Here’s how to have a blast in Australia and New Zealand

Jet boating on Dart River, New Zealand. –Dart River Adventures

Wherever you go in Australia and New Zealand, you see people who look like they’re auditioning for the next season of “Survivor.’’

The countries are teeming with adventurers of all ages, sizes, and nationalities who come to hike, bike, scuba dive, skydive, bungee jump, paraglide, parasail, zip line, or otherwise test their fitness, nerve, and dexterity.

During a three-week visit down under, I went bridge climbing, scuba diving, jet boating, glacier hiking, black water rafting, and rolling down a hill in a giant, water-lined plastic ball. My wife joined me in all those escapades except scuba diving and ball rolling, which was understandable since she’s not fond of breathing underwater and gets motion sickness riding in a car.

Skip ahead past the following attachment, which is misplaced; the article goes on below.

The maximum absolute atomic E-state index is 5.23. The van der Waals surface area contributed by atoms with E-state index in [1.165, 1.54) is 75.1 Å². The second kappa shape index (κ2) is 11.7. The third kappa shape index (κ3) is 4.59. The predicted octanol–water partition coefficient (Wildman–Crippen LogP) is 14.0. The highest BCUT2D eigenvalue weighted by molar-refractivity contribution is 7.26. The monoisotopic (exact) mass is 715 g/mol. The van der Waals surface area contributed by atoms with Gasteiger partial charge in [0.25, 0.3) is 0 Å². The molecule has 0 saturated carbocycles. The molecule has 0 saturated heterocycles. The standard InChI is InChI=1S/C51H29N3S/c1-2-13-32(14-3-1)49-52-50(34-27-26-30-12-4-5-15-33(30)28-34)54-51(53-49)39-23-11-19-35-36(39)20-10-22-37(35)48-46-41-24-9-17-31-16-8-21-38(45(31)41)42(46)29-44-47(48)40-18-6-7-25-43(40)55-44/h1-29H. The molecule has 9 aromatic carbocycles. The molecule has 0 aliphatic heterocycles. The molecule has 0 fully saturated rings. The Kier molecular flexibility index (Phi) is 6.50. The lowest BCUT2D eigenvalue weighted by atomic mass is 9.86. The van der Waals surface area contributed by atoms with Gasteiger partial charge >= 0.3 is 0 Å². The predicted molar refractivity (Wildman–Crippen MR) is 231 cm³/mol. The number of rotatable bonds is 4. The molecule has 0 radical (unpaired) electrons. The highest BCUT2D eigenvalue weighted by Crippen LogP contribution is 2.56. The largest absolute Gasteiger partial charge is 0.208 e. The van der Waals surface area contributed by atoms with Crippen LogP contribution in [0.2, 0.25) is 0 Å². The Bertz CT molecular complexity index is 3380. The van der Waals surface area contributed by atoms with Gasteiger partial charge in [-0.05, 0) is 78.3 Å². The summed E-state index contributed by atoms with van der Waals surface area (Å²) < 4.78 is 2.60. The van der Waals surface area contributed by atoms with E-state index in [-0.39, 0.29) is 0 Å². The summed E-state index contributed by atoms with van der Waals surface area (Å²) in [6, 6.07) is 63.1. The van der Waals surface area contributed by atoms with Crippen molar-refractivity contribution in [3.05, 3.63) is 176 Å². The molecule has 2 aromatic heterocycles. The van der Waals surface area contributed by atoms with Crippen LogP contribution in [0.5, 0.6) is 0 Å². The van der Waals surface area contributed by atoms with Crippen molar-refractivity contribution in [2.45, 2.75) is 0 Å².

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During our first stop in Australia we climbed to the top of the Sydney Harbour Bridge, one of the city’s most popular tourist attractions. It takes about three hours to reach the apex of the 440-foot steel arch structure via a series of catwalks and ladders. You wear a harness and are tethered to a rail the entire time, so it’s actually safer than crossing a street in downtown Boston.

Rick Warner and his wife climbing the Sydney Harbour Bridge, Australia. —BridgeClimb Sydney

For our next adventure we went down instead of up, diving at the Great Barrier Reef, a 1,400-mile stretch off the northeast coast of Australia that includes 2,900 reefs, 600 types of coral, and more than 1,600 fish species.